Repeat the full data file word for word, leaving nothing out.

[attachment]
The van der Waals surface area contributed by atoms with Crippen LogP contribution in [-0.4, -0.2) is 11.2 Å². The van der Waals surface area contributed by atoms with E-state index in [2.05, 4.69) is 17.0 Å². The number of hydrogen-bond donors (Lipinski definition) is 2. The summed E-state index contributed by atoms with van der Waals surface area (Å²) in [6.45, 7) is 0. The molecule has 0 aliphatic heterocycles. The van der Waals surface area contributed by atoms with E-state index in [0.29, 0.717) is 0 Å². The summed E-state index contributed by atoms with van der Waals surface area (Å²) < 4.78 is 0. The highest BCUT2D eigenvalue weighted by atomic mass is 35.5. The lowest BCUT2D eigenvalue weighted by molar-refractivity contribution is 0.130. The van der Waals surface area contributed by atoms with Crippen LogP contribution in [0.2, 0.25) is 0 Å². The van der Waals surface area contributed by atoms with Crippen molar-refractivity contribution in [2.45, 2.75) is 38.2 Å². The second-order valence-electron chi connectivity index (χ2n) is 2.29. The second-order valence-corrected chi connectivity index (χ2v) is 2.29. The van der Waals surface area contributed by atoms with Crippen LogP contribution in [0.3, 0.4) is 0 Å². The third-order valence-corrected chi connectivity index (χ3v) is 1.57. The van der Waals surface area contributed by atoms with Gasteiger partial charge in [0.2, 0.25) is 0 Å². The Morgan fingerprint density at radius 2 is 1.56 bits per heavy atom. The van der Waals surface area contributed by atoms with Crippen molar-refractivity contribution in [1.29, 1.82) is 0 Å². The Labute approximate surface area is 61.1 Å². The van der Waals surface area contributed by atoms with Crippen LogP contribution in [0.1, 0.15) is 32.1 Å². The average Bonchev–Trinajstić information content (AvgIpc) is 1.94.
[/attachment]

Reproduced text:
The van der Waals surface area contributed by atoms with Crippen LogP contribution in [-0.4, -0.2) is 11.2 Å². The van der Waals surface area contributed by atoms with E-state index in [2.05, 4.69) is 17.0 Å². The number of hydrogen-bond donors (Lipinski definition) is 2. The summed E-state index contributed by atoms with van der Waals surface area (Å²) in [6.45, 7) is 0. The molecule has 0 aliphatic heterocycles. The van der Waals surface area contributed by atoms with E-state index in [0.29, 0.717) is 0 Å². The summed E-state index contributed by atoms with van der Waals surface area (Å²) < 4.78 is 0. The highest BCUT2D eigenvalue weighted by atomic mass is 35.5. The lowest BCUT2D eigenvalue weighted by molar-refractivity contribution is 0.130. The van der Waals surface area contributed by atoms with Crippen LogP contribution in [0.2, 0.25) is 0 Å². The van der Waals surface area contributed by atoms with Crippen molar-refractivity contribution in [2.45, 2.75) is 38.2 Å². The second-order valence-electron chi connectivity index (χ2n) is 2.29. The second-order valence-corrected chi connectivity index (χ2v) is 2.29. The van der Waals surface area contributed by atoms with Crippen LogP contribution in [0.3, 0.4) is 0 Å². The third-order valence-corrected chi connectivity index (χ3v) is 1.57. The van der Waals surface area contributed by atoms with Gasteiger partial charge in [0.2, 0.25) is 0 Å². The Morgan fingerprint density at radius 2 is 1.56 bits per heavy atom. The van der Waals surface area contributed by atoms with Crippen molar-refractivity contribution in [1.29, 1.82) is 0 Å². The Labute approximate surface area is 61.1 Å². The van der Waals surface area contributed by atoms with Crippen LogP contribution in [0.1, 0.15) is 32.1 Å². The average Bonchev–Trinajstić information content (AvgIpc) is 1.94.